Narcissistic vulnerability and the development of PTSD: a prospective study.

Department of Psychiatry, Hebrew University of Jerusalem, Jerusalem, Israel.
Journal of Nervous & Mental Disease (Impact Factor: 1.81). 12/2005; 193(11):762-5. DOI: 10.1097/01.nmd.0000185874.31672.a5
Source: PubMed

ABSTRACT This study empirically examined the role of narcissistic traits and narcissistic vulnerability in the development of post-traumatic stress disorder (PTSD). One hundred forty-four survivors of a traumatic event were assessed 1 week, 1 month, and 4 months following the event. In the first-week assessment, patients were administered the Narcissistic Vulnerability Scale and self-reported rating scale to assess event severity and symptoms ensuing from the impact of the traumatic event: depression, intrusions, avoidance, and arousal. In the follow-up assessments, subjects were interviewed on the Clinician-Administered PTSD Scale and were readministered the self-rating symptoms scale. Survivors who developed acute (1 month) and chronic (4 months) PTSD had significantly higher levels of narcissistic vulnerability in the first-week assessment. Narcissistic Vulnerability Scale scores predicted PTSD status with sensitivity of 81.6% and 85.1% and specificity of 40.4% and 38.6% at the 1-month and 4-month assessments, respectively. Narcissistic vulnerabilities contribute to the occurrence of PTSD.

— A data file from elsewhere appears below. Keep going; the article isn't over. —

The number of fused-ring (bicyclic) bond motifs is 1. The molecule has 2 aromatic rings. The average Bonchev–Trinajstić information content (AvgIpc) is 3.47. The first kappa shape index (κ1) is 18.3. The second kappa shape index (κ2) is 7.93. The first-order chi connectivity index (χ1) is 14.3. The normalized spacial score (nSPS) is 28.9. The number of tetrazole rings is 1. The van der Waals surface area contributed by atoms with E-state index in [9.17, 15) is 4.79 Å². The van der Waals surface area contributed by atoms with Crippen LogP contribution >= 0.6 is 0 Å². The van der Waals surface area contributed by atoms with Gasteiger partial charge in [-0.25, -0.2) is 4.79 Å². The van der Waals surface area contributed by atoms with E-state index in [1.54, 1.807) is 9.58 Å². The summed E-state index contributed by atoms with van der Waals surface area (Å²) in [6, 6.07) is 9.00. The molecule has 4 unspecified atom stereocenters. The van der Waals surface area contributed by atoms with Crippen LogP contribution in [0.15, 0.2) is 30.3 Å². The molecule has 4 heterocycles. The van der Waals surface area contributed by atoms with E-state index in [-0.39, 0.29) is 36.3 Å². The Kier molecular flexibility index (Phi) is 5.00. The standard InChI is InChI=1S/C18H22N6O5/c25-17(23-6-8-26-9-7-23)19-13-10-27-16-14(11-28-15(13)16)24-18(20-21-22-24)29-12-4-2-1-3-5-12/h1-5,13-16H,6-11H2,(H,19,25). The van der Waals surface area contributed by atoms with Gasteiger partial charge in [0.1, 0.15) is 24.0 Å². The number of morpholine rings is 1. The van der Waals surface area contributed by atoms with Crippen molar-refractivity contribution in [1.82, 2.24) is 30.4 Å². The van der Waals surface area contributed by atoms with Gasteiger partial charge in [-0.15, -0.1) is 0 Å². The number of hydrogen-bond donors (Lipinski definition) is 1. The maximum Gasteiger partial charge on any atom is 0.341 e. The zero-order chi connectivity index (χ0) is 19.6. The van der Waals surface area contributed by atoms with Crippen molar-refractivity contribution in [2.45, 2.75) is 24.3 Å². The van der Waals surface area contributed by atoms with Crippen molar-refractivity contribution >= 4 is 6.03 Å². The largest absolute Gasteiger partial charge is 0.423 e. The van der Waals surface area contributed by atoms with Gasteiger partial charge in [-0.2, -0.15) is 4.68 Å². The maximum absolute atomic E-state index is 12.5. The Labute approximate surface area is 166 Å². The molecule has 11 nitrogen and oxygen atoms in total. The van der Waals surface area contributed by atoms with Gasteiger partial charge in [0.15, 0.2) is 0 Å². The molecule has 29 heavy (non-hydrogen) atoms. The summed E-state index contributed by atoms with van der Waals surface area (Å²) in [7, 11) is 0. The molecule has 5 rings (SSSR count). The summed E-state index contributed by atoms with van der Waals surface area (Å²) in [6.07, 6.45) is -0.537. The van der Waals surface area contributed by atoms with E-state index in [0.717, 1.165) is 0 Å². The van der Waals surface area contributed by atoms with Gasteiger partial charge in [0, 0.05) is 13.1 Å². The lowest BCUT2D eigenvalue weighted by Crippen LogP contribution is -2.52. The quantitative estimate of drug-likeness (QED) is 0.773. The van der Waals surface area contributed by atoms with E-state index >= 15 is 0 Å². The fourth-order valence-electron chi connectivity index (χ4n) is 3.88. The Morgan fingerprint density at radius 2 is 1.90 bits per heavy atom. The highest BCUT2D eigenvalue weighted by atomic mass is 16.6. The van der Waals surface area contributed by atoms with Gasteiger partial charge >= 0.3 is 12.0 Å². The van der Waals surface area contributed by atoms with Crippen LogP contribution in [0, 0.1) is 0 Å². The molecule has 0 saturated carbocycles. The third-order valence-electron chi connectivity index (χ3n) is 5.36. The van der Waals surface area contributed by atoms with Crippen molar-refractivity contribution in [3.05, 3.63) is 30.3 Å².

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Available from: Arieh Y Shalev, Jun 22, 2015
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